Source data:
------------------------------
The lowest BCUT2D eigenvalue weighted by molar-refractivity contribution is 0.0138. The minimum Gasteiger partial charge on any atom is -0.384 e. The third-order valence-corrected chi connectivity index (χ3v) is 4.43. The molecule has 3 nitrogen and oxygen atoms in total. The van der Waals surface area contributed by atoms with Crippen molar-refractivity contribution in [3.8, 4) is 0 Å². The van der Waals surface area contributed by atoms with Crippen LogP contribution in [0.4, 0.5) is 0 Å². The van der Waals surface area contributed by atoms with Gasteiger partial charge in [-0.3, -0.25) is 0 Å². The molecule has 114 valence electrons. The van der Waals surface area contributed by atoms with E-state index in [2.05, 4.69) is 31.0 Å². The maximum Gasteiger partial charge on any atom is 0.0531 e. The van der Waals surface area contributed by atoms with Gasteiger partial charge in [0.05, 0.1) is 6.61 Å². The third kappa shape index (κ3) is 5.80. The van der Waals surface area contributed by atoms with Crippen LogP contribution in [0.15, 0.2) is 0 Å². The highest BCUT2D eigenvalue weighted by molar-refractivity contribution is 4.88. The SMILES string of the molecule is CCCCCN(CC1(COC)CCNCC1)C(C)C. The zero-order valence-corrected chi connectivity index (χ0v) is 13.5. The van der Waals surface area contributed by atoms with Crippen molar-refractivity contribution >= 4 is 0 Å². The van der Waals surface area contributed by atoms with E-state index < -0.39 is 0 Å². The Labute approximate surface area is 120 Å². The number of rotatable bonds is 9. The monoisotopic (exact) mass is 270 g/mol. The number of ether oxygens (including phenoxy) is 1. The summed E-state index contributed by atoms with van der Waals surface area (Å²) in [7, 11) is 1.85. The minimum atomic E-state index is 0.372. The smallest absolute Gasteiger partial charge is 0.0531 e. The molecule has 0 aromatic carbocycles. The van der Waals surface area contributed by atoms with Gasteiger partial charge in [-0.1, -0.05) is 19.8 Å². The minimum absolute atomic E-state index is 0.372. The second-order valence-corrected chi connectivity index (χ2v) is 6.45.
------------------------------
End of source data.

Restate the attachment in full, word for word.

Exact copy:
The lowest BCUT2D eigenvalue weighted by molar-refractivity contribution is 0.0138. The minimum Gasteiger partial charge on any atom is -0.384 e. The third-order valence-corrected chi connectivity index (χ3v) is 4.43. The molecule has 3 nitrogen and oxygen atoms in total. The van der Waals surface area contributed by atoms with Crippen molar-refractivity contribution in [3.8, 4) is 0 Å². The van der Waals surface area contributed by atoms with Crippen LogP contribution in [0.4, 0.5) is 0 Å². The van der Waals surface area contributed by atoms with Gasteiger partial charge in [-0.3, -0.25) is 0 Å². The molecule has 114 valence electrons. The van der Waals surface area contributed by atoms with E-state index in [2.05, 4.69) is 31.0 Å². The maximum Gasteiger partial charge on any atom is 0.0531 e. The van der Waals surface area contributed by atoms with Gasteiger partial charge in [0.05, 0.1) is 6.61 Å². The third kappa shape index (κ3) is 5.80. The van der Waals surface area contributed by atoms with Crippen LogP contribution in [0.15, 0.2) is 0 Å². The highest BCUT2D eigenvalue weighted by molar-refractivity contribution is 4.88. The SMILES string of the molecule is CCCCCN(CC1(COC)CCNCC1)C(C)C. The zero-order valence-corrected chi connectivity index (χ0v) is 13.5. The van der Waals surface area contributed by atoms with Crippen molar-refractivity contribution >= 4 is 0 Å². The van der Waals surface area contributed by atoms with E-state index < -0.39 is 0 Å². The Labute approximate surface area is 120 Å². The number of rotatable bonds is 9. The monoisotopic (exact) mass is 270 g/mol. The number of ether oxygens (including phenoxy) is 1. The summed E-state index contributed by atoms with van der Waals surface area (Å²) in [7, 11) is 1.85. The minimum atomic E-state index is 0.372. The smallest absolute Gasteiger partial charge is 0.0531 e. The molecule has 0 aromatic carbocycles. The van der Waals surface area contributed by atoms with Gasteiger partial charge in [-0.1, -0.05) is 19.8 Å². The minimum absolute atomic E-state index is 0.372. The second-order valence-corrected chi connectivity index (χ2v) is 6.45.